Note there is an asymmetry (i.e., one is more “important” than the other) between E and Q in the definition of effect modification: only the effect of one of the 2 exposures is principally in view, namely the effect of E on D. The role of the other exposure Q in the definition simply concerns whether the effect of primary interest varies across strata of this other exposure Q. In contrast to this definition of effect modification, the roles of E and Q in the definition of interaction are symmetric.
Note further that in Definition 2, interventions on both E and Q are being considered. In the definition given for effect modification, only interventions on exposure E were being considered (setting E to e1 in contrast to setting E to e0) whereas interventions were not being considered for Q; the role of Q in Definition 1 for effect modification was that of a conditioning variable. Thus, Q is a conditioning variable in the definition of effect modification, and an intervention variable in the definition of interaction.
It has been shown that interactions (even causal interactions as given in Definition 2) on the risk difference or risk ratio or odds ratio scale need not correspond to interactions in any biologic or mechanistic sense.
So this might be one of those times when you do the same thing either way, but your interpretation may be different.
Here’s another way to think about it that may be useful.
If we randomize one intervention and then see if its effects are different based on some participant characteristic, then that’s effect modification.
If we randomize people to get two different treatments and we assess whether those two interventions have synergistic effects that’s causal interaction.
Problem is that a statistical interaction in a regression model can’t distinguish between these two distinct causal concepts.
There are more advanced analytic methods like standardization by weights that can distinguish them, but that’s beyond the scope of an MPH.
As we saw, previously (and may or may not fully understand) statistical interaction is distinct from effect modification in its mathematical definition. I think the takeaway messages that are important for us are given here.
But, if you find this super confusing, then just let it go for now. You aren’t going to be tested on it. And, in practice, the terms effect modification and interaction are often used synonymously.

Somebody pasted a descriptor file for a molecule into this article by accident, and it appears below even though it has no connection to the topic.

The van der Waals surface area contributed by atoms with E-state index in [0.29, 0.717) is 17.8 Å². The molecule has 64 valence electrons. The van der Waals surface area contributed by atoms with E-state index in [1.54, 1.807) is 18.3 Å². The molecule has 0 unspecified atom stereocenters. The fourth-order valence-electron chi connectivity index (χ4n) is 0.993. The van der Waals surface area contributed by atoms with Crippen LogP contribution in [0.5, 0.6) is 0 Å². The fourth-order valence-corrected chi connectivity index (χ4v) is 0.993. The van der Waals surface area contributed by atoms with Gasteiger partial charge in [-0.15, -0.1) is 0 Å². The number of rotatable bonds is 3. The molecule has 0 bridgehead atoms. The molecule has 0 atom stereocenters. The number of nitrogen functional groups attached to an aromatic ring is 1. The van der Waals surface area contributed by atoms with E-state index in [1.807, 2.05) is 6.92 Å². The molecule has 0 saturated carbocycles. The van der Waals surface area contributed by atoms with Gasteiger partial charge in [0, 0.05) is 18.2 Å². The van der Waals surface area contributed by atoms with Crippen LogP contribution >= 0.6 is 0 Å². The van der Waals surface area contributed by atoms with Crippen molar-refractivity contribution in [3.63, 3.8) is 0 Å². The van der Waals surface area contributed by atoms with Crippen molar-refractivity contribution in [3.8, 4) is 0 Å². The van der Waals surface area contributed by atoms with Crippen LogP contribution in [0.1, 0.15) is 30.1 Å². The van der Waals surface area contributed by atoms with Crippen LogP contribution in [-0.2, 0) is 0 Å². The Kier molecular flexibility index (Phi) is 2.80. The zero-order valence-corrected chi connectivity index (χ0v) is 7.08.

03Finally, there is yet another distinct form of interaction called biological interaction.
For biological interaction, you can think of the sufficient-component cause model. If a sufficient causal pie has more than one component cause, then both component causes interact to produce the outcome.
Now that we have (hopefully) detangled and clarified some terminology, let’s dive slightly deeper into some analytic details.
“A major point about effect-measure modification is that, if effects are present, it will usually be the case that no more than one of the effect measures discussed above will be uniform across strata. In fact, if the exposure has any effect on an occurrence measure, at most one of the ratio or difference measures of effect can be uniform across strata.” (Rothman, Kenneth J.. Modern Epidemiology (p. 61). Lippincot (Wolters Kluwer Health). Kindle Edition.)
Let me just start by saying something that may seem somewhat controversial or confusing. In one sense effect modification will almost always be present. So, when we talk about assessing effect modification, we typically aren’t talking about assessing if it is there or not. We are talking about investigating its scale and magnitude, and then thinking through the implication of what we find out about its scale and magnitude. For that reason, I kind of prefer to the term exploring to assessing.
The quote above tells us that effect modification, to some extent, will nearly always be present. This quote tells us something about why that’s the case. It is the case because when effect modification is not present on one scale, in many circumstances it must be present on another scale.
If you are interested, you can see the mathematical proof in the Modern Epidemiology textbook. We are just going to take this statement a face value for the purposes of this course. A more important question for us is, “what do we mean by scale?”
“Thus, when both factors have effects, absence of statistical interaction on any particular scale necessarily implies presence of statistical interaction on many other scales” (Rothman, Kenneth J.. Modern Epidemiology (p. 61). Lippincot (Wolters Kluwer Health).
Remember back to the module on measures of outcome occurrence? We talked about measuring outcome occurrence on one of two scales – additive or multiplicative.
We talked about risk differences being an additive measure of effect that is especially useful in the context of understanding disease burden and public health planning.
Additive - Examination of risk difference - Joint effects compared to the sum of individual effects - Linear regression: 𝑦= 𝛽0+ 𝛽1x1+β2𝑥2
Additionally, we’ve talked a lot about ratio measures of effect including risk ratios, rate ratios, and odds ratios. These are typically described as being most useful for understand disease etiology